|Cited Patent||Filing date||Publication date||Applicant||Title|
|US3919430 *||Jan 28, 1974||Nov 11, 1975||Akzona Inc||Water absorption base|
|US3934013 *||Feb 21, 1975||Jan 20, 1976||Syntex (U.S.A.) Inc.||Pharmaceutical composition|
|US4158707 *||Jul 8, 1977||Jun 19, 1979||Hoffmann-La Roche Inc.||Parenteral preparations|
|US4248867 *||Jun 14, 1978||Feb 3, 1981||Chugai Seiyaku Kabushiki Kaisha||Stabilized oily preparation of 1α-hydroxy-vitamin D and method for manufacturing the same|
|US4780455 *||Apr 12, 1985||Oct 25, 1988||The Trustees Of Columbia University In The City Of New York||Lipophilic complexes of pharmacologically active organic compounds|
|1||*||Burstein, S. and Dorfman, R. I., J. Biol. Chem., vol. 238, pp. 1656 1660 (1963).|
|2||Burstein, S. and Dorfman, R. I., J. Biol. Chem., vol. 238, pp. 1656-1660 (1963).|
|3||*||Burstein, S., Biochim. Biophys. Acta, vol. 62, pp. 576 578 (1962).|
|4||Burstein, S., Biochim. Biophys. Acta, vol. 62, pp. 576-578 (1962).|
|5||*||Le Grimellec, C., et al., Lipids, vol. 19, No. 6, pp. 474 477 (1984).|
|6||Le Grimellec, C., et al., Lipids, vol. 19, No. 6, pp. 474-477 (1984).|
|Citing Patent||Filing date||Publication date||Applicant||Title|
|US5110806 *||Apr 7, 1989||May 5, 1992||The Regents Of The University Of California||Lung surfactant compositions|
|US5693769 *||Apr 20, 1994||Dec 2, 1997||Transcell Technologies, Inc.||Glycosylated steroid derivatives for transport across biological membranes and process for making and using same|
|US5795870 *||Nov 7, 1994||Aug 18, 1998||Trustees Of Princeton University||Compositions and methods for cell transformation|
|US8420779||May 22, 2008||Apr 16, 2013||Amgen Inc.||Compositions and methods for producing bioactive fusion proteins|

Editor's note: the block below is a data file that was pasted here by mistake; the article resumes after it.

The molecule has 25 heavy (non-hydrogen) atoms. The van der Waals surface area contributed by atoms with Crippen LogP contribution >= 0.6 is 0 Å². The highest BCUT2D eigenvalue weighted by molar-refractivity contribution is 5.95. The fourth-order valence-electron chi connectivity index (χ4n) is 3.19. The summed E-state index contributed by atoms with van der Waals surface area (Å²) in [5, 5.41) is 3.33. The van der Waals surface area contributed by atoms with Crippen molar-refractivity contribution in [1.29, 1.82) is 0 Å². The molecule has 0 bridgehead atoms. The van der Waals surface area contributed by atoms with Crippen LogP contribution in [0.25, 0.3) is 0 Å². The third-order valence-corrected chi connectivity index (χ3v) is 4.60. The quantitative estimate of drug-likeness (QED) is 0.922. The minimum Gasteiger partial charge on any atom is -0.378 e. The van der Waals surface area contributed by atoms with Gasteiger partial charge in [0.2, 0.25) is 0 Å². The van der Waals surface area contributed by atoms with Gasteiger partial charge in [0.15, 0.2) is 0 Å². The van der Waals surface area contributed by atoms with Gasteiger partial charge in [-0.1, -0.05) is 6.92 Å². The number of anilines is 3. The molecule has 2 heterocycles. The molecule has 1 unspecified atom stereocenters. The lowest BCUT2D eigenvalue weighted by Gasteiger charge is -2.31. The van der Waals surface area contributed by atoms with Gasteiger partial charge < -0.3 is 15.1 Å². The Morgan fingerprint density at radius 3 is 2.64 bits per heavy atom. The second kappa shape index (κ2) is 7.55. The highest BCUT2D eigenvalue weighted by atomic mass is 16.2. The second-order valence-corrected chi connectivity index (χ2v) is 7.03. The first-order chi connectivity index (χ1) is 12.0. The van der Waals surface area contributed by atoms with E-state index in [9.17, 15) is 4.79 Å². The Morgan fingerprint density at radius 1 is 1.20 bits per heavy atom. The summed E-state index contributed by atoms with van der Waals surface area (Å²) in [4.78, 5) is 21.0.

|US8957053||Jan 7, 2014||Feb 17, 2015||Tesorx Pharma, Llc||Proliposomal testosterone formulations|
|US9445995||Jan 26, 2015||Sep 20, 2016||Western University Of Health Sciences||Proliposomal testosterone formulations|
|US20070268562 *||May 19, 2006||Nov 22, 2007||Xerox Corporation||Electrophoretic display device|
|US20080095849 *||Apr 25, 2006||Apr 24, 2008||Amgen Inc.||Peptide sustained release compositions and uses thereof|
|US20090118181 *||May 22, 2008||May 7, 2009||Walker Kenneth W||Compositions and methods for producing bioactive fusion proteins|
|EP2738257A1||May 22, 2008||Jun 4, 2014||Amgen Inc.||Compositions and methods for producing bioactive fusion proteins|
|WO2012125973A2||Mar 16, 2012||Sep 20, 2012||Amgen Inc.||Potent and selective inhibitors of nav1.3 and nav1.7|
|WO2014099984A1||Dec 17, 2013||Jun 26, 2014||Amgen Inc.||Apj receptor agonists and uses thereof|
|WO2014165277A2||Mar 12, 2014||Oct 9, 2014||Amgen Inc.||POTENT AND SELECTIVE INHIBITORS OF Nav1.7|
|WO2015191781A2||Jun 10, 2015||Dec 17, 2015||Amgen Inc.||Apelin polypeptides|
|U.S. Classification||514/77, 552/636, 552/544, 514/152, 514/282, 552/505, 552/506, 514/169, 514/78, 514/64, 514/182, 552/606, 514/170, 552/607|
|International Classification||C07J31/00, C07J51/00|
|Cooperative Classification||C07J51/00, A61K47/48053, C07J31/00|
|European Classification||C07J51/00, C07J31/00, A61K47/48H4F4|
|Sep 26, 1994||FPAY||Fee payment|
Year of fee payment: 4
|Oct 20, 1998||REMI||Maintenance fee reminder mailed|
|Mar 28, 1999||LAPS||Lapse for failure to pay maintenance fees|
|Jun 8, 1999||FP||Expired due to failure to pay maintenance fee|
Effective date: 19990326
|Jan 16, 2009||AS||Assignment|
Owner name: NATIONAL INSTITUTES OF HEALTH (NIH), U.S. DEPT. OF
Free format text: CONFIRMATORY LICENSE;ASSIGNOR:COLUMBIA UNIV NEW YORK MORNINGSIDE;REEL/FRAME:022119/0668
Effective date: 20090108